To reframe my perception and belief, helps reduce the emotional charge I’ve had around the painful experience. This is an act of self-love within the fact that someone outside of me wasn’t very loving to me. This is a way we return to love and self-empowerment.

6. Can I look in the mirror and see love, my innocence and goodness? Or do I see what I deem as flaws, the bad hair day, the wrinkles, etc? I see my created distorted reflection, not the true reflection in my mirror. The one looking at you from inside the mirror only sees you as love, innocence and beauty. 

Can you accept and honor this truth of who you are? If you can, how would this make you feel in this moment? How would this start your day? What would this do to your state/frame of mind, and your attitude about yourself in life? When you reject the one in the mirror you are excluding her/him. To embrace and freely love the one in the mirror is to include her/him into your life. 

In my book, Just Be Love, I wrote a poem entitled: My Mirror, which illustrates the importance of staying true to the divine reflection of you from your mirror.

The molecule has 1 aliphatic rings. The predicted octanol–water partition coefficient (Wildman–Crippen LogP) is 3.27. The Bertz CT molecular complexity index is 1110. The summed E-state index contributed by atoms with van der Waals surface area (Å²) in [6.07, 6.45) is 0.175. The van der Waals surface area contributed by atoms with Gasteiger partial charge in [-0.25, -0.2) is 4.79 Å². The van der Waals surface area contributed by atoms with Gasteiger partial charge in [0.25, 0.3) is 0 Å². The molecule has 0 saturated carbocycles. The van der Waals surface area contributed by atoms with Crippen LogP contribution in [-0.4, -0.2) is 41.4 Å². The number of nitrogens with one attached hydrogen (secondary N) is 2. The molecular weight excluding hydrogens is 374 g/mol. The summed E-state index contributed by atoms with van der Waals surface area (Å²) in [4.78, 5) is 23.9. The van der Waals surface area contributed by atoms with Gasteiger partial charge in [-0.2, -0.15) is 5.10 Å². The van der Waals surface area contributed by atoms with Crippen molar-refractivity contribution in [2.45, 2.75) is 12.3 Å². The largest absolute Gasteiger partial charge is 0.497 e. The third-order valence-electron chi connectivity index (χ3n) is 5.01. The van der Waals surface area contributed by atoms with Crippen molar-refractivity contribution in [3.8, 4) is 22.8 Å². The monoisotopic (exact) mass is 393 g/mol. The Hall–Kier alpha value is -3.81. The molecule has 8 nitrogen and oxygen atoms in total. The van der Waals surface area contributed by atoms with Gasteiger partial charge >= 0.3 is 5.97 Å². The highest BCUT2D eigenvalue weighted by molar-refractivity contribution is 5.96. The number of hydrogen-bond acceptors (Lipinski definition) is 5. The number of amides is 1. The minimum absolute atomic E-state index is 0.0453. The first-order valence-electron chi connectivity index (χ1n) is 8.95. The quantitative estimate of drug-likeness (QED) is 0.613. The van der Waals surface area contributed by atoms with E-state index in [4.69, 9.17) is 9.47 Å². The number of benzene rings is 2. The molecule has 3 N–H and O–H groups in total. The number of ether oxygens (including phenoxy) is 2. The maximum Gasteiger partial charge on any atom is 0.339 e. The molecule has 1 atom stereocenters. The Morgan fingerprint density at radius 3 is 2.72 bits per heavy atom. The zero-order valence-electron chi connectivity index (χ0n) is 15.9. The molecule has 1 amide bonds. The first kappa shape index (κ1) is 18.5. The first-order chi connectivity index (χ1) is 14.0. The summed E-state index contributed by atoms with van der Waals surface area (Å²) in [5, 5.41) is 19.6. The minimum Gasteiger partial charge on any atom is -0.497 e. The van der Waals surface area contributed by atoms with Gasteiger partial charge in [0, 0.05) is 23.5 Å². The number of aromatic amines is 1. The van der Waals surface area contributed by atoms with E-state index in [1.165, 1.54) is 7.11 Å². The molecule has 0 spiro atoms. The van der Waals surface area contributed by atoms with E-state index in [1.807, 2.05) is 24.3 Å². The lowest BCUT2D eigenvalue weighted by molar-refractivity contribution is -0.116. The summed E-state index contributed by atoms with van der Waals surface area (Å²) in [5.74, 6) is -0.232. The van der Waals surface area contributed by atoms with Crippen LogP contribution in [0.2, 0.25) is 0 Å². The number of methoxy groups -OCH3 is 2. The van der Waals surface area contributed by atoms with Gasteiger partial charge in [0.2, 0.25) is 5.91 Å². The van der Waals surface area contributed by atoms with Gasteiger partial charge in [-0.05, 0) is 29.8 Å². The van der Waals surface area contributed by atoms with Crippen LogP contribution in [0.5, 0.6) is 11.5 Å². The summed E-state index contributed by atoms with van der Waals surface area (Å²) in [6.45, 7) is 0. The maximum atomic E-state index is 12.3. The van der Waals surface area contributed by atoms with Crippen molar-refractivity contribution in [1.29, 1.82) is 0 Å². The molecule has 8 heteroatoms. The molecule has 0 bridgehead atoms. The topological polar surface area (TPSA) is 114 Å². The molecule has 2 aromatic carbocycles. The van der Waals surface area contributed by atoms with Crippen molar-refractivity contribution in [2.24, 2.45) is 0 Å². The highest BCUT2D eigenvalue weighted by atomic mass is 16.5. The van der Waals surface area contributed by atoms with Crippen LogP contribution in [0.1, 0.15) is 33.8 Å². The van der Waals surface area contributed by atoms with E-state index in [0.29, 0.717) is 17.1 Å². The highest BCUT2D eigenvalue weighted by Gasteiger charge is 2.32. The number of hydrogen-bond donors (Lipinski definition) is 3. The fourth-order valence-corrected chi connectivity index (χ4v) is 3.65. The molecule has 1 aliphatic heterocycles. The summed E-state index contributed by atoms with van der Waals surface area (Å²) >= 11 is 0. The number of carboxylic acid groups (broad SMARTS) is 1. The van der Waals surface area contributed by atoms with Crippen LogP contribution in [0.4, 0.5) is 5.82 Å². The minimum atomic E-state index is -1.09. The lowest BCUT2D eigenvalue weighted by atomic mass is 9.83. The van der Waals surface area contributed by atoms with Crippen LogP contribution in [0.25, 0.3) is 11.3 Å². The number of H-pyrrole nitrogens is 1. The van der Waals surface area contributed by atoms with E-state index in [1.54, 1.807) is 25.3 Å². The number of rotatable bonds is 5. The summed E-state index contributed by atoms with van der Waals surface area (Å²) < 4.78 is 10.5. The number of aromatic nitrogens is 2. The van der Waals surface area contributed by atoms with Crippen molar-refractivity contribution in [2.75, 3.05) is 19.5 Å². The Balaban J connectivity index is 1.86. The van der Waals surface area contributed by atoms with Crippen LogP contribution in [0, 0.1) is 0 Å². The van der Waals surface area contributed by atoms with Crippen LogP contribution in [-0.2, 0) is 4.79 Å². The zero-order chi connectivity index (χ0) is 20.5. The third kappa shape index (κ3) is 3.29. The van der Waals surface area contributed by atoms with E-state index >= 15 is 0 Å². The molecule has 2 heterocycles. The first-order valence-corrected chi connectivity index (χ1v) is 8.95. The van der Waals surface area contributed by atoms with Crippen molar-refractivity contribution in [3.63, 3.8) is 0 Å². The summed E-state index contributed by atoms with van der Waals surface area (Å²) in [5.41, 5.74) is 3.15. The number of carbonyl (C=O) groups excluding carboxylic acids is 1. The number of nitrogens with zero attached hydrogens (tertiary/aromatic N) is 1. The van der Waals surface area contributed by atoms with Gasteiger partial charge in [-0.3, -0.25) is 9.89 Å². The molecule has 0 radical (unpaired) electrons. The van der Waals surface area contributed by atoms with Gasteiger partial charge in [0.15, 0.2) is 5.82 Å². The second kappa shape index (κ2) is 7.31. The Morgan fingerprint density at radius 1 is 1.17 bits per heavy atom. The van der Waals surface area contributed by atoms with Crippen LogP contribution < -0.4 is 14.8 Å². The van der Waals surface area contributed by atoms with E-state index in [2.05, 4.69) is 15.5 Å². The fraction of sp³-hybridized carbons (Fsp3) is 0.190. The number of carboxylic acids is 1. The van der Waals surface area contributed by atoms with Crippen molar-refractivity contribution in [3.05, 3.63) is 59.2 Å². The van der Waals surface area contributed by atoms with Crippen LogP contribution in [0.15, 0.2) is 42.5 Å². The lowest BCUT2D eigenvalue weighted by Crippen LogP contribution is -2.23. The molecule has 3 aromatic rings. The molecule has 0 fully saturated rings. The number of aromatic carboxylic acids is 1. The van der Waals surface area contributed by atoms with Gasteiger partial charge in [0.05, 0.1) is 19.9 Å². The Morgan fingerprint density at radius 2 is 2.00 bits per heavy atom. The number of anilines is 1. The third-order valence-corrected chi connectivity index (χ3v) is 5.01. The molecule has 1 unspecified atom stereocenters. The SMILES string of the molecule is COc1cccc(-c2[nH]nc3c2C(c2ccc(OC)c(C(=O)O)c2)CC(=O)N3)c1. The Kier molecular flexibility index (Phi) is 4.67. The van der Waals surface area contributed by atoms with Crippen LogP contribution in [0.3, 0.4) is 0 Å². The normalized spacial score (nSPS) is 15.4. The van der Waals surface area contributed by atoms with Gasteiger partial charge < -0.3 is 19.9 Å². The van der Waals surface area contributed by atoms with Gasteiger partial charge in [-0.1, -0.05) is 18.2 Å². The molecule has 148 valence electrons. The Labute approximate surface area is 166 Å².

My Mirror

My mirror recognizes and reflects the truth
that I struggle to notice and affirm.
My mirror only sees and knows me as love,
love I struggle to accept and embrace.
My mirror supports and nurtures,
what I choose to judge and reject.
My mirror only ask that I Just Be Love,
with the one who truly sees and knows me.

I look deeply in my mirror.
I see my innocence, perfection and radiance,
I would before hide and condemn.

As I let go of what I thought I was.
I see more clearly who I am.
What a gift I give to myself this day.

Thank you mirror, thank you,
I finally recognize and have found the one,
I’ve been looking for all along.

To come back to loving your self is to cultivate and value the self. You are expressing to yourself, you matter. Thus you find and connect with the one you have been looking for. You come back to the truth of who you are.